The port is used to prepare VMware ESXi host. See:

Global catalog

3268

 

The LDAP standard global catalog port for Active Directory. The standard global catalog port, 3268 (LDAP), must be open on the firewall for every Windows global catalog server in the environment and SPP Appliance to communicate for directory management tasks (for example, adding a directory account, a directory user account, or a directory user group). LDAP uses port 389 for unencrypted connections. For more information, see the Microsoft publication How the Global Catalog Works. Also see:

There are no services listening for this port on a member/server workstation (local configuration).

SQL server

1433

 

The port on which the SQL server will be listening for connections. See information related to authenticating an asset, Password (local service account).

Radius server

1812

 

Default port number that a Radius server uses to listen for authentication requests. See Adding identity and authentication providers.

Kiosk

DB9

SERIAL

To connect to the Safeguard Kiosk. See KB article 233584.

 

23

TCP

Telnet

 

8443

TCP/ UDP

For SonicWALL SMA or CMS appliance. See information related to authenticating an asset, Password (local service account).

Platform ports

ACF2 – 23

ACF2 LDAP – 389

AIX – 22

AWS – 443

Cent OS – 22

Cisco Pix – 22

Debian – 22

IDRAC – 22

ESXi - 443 default

F5 - 22 default

Facebook (deprecated) - 443

Fortinet – 22 default

Free BSD – 22

HP iLO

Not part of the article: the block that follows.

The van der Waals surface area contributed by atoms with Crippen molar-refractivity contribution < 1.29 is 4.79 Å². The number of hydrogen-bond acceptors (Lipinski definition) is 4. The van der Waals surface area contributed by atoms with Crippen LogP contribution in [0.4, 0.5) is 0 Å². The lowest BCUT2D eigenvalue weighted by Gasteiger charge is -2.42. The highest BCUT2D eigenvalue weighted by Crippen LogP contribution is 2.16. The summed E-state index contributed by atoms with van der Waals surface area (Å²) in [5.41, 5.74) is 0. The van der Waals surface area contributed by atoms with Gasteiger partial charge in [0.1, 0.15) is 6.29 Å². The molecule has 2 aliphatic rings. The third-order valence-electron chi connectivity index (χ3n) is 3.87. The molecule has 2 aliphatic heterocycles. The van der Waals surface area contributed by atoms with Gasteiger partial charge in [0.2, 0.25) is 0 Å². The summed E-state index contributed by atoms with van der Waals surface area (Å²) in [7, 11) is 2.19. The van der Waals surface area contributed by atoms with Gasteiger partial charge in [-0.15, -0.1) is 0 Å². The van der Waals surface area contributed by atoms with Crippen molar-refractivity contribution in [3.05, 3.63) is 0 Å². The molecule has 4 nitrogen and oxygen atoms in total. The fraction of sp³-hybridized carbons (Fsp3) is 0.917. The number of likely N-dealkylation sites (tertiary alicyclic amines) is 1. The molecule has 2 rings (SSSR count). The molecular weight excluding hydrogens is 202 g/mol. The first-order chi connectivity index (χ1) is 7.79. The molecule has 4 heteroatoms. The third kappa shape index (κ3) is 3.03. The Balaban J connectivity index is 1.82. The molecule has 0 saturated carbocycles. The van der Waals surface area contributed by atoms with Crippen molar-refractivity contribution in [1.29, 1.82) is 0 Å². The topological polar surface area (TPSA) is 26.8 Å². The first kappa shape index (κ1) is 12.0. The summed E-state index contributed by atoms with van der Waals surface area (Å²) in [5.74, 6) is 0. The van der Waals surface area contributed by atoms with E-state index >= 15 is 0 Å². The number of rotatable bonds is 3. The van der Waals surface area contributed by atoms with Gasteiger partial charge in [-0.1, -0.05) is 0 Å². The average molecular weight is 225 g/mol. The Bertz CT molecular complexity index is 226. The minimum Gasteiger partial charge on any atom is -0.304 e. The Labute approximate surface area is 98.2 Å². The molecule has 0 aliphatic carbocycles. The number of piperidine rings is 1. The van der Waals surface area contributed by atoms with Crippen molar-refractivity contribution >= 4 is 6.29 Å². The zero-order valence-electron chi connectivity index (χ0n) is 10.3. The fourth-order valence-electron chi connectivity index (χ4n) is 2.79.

IBM i – 23

JunOS – 22

MongoDB - https://docs.mongodb.com/manual/reference/default-mongodb-port/

MySQL – 3306

Oracle – 1521

Oracle Linux – 1521

OSX – 22

Other – no default port

Other Linux – 22

Pan OS – 22

PostgreSQL – 5432 default

RACF – 23

RACF LDAP – 389

RHEL – 22

SAP Hana – 39013 default

SAP Netweaver – 3300

Solaris – 22

SoniOS – 22

SonicWall SMA – 22

SQL – 1433

SUSE – 22

SyBase – 5002

Top Secret – 23

Top Secret LDAP – 389

Twitter (deprecated) – 443

Ubuntu – 22

Windows (various depanding on OS type) – 135/389/445 and maybe dynamic ports

Archiving

Archiving uses uses SFTP/SCP and CIFS.

  • SFTP/SCP: 22 TCP (X0). See the Port details table, 22 for X0.
  • CIFS: Uses UDP ports 137 and 138 and TCP ports 139 and 445.
Backup

Same as Archiving.

External Authentication

Federation – Port 443

Secondary Auth – Radius Port 1812

Starling - Port 443

External Integration

SNMP – Port 162 UDP

SMTP - Port 25 TCP Simple Mail Transfer

SysLog – 514 UDP

External Integration for Password Workflow

Approval Anywhere - 443

Ticketing – ServiceNow 443

Ticketing - Remedy 1433 (communicates to the SQL server directly)

Other

NTP – port 123 UDP

Directories – Ports 389 LDAP and 3268 global catalog

Appendix B: SPP 2.7 or later migration guidance

Appendix C: SPP and SPS join guidance

CAUTION: The embedded sessions module in Safeguard for Privileged Passwords version 2.7 (and later) will be removed in a future release (to be determined). For uninterrupted service, organizations are advised to join to the more robust Safeguard for Privileged Sessions Appliance for sessions recording and playback.